You see them everywhere in Beijing. Wearing tattered uniforms, battered helmets and hearty smiles. They sit along the sidewalks next to busy construction sites. They are the migrant workers and are the backbone of China's amazing economic rise.
And these people deserve everybody's respect.
When I came to Beijing for the first time I moved into an apartment near Wudaokou. The apartment was newly built and located in a district of small restaurants, suspicious-looking hair salons and Internet cafes.
Behind these restaurants lived an entire community of migrant workers.
Just a few months after I moved in, the laborers began to build outside my apartment building and in less than a week the restaurants were demolished.
From early morning I could hear the hammering, see these men balance up high without any protection on cranes and using ancient building techniques (bamboo scaffolding) that are not longer used in the West.
Old men who should be enjoying their retirement years were rising early to follow ambitious construction schedules laid down by their corporate employer. In some cases in China, the company would go bust and nobody was paid.
I awoke with the sounds of construction and heard the same noises as I lay my head on the pillow.
Winter is the worst time for migrant workers. I wondered how they manage keeping warm in their tents. I felt really bad was I passed their frost covered make-shift homes, thinking about how cold it could be in there while I strolled casually back to a heated apartment and even warmer bed.
Chinese are a very proud and hardworking people, and the migrant workers save all their money - average yearly salary is 17,000 yuan ($2,490) - to send home back to their families in provinces. A year or two worth of saving is a small fortune in China's countryside.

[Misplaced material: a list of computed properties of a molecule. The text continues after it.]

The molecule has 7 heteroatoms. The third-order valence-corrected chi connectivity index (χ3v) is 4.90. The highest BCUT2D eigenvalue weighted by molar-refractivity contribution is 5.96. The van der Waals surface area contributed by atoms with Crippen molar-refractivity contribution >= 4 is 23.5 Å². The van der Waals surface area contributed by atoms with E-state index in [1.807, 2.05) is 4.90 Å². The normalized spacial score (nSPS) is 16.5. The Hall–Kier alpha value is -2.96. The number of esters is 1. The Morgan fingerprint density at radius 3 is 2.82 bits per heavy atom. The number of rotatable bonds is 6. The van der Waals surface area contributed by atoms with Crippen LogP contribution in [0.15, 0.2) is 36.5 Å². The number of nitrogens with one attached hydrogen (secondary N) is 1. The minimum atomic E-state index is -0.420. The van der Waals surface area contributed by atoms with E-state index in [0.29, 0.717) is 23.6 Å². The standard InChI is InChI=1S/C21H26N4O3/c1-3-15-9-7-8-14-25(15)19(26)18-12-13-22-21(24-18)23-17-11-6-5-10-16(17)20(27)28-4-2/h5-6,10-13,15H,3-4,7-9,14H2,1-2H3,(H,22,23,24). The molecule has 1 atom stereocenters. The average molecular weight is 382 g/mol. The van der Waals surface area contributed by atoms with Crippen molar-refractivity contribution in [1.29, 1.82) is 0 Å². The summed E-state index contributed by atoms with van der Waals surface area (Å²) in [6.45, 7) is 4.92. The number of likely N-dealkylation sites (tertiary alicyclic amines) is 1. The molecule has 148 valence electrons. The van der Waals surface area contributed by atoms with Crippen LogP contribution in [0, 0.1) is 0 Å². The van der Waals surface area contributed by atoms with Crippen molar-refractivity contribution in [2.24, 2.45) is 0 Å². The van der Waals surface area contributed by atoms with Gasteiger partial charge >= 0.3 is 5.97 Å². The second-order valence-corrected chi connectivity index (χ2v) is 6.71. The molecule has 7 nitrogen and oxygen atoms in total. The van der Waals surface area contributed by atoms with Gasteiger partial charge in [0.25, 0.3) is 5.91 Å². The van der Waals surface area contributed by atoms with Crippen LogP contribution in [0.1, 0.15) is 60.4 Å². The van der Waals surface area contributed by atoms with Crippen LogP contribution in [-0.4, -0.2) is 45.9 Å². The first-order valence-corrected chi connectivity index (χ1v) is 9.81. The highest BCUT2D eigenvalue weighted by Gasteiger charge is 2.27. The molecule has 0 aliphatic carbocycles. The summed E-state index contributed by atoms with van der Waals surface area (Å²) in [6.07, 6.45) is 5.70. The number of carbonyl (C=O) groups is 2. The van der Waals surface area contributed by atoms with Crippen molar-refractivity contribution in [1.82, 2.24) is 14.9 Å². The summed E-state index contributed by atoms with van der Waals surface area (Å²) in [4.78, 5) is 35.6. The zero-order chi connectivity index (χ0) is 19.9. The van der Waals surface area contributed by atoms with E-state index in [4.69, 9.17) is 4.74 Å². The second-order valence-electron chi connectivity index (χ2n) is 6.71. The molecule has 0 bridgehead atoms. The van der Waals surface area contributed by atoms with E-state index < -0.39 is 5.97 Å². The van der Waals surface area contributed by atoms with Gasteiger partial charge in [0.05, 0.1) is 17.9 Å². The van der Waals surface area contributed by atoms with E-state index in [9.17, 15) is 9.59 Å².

But the plight of the migrant worker is a global affair and Beijing's migrant workers remind me of the situation in my home country - Sweden - where there is an ever-increasing number of immigrants from Eastern Europe.
Many of the migrant workers share similar working conditions to those in China. They have limited residents' rights and earn lower wages compared to those paid to Swedish construction workers.
The working condition for Eastern European workers in Sweden is seldom fair and it makes me ask. Why does a developed nation like Sweden need foreign workers?
Our own labor laws for construction workers are very strict. When it comes to regulations for overtime, conditions in their place of work, breaks, pension and most of all their salaries.
The answer is simple: Why pay more when you can get it for less from a foreign worker.
Most of the Swedish population doesn't care about living or working conditions of these workers simply because they aren't Swedish.
But having said that, I believe the foreign workers in Sweden seem to be treated better those in Beijing because of strict safety rules.
Of course, China and Sweden have quite different social systems but I wonder if there are similarities in how locals perceive workers from less developed areas.
For example, are migrant workers treated less favorably than Beijing workers?
If so, is the local community concerned about their welfare?
Beijing's government has made efforts to improve the livelihood of migrant workers. But I still believe there is much more to be done.
And the laborers, just like those workers from Eastern Europe in my home country, can do much better.
They should be respected and treated with a decent pay, adequate work protection and basic living facilities.
Readers are welcome to contribute their thoughts to METRO. Articles about your life and work in Beijing should be less than 700 words. Send to firstname.lastname@example.org.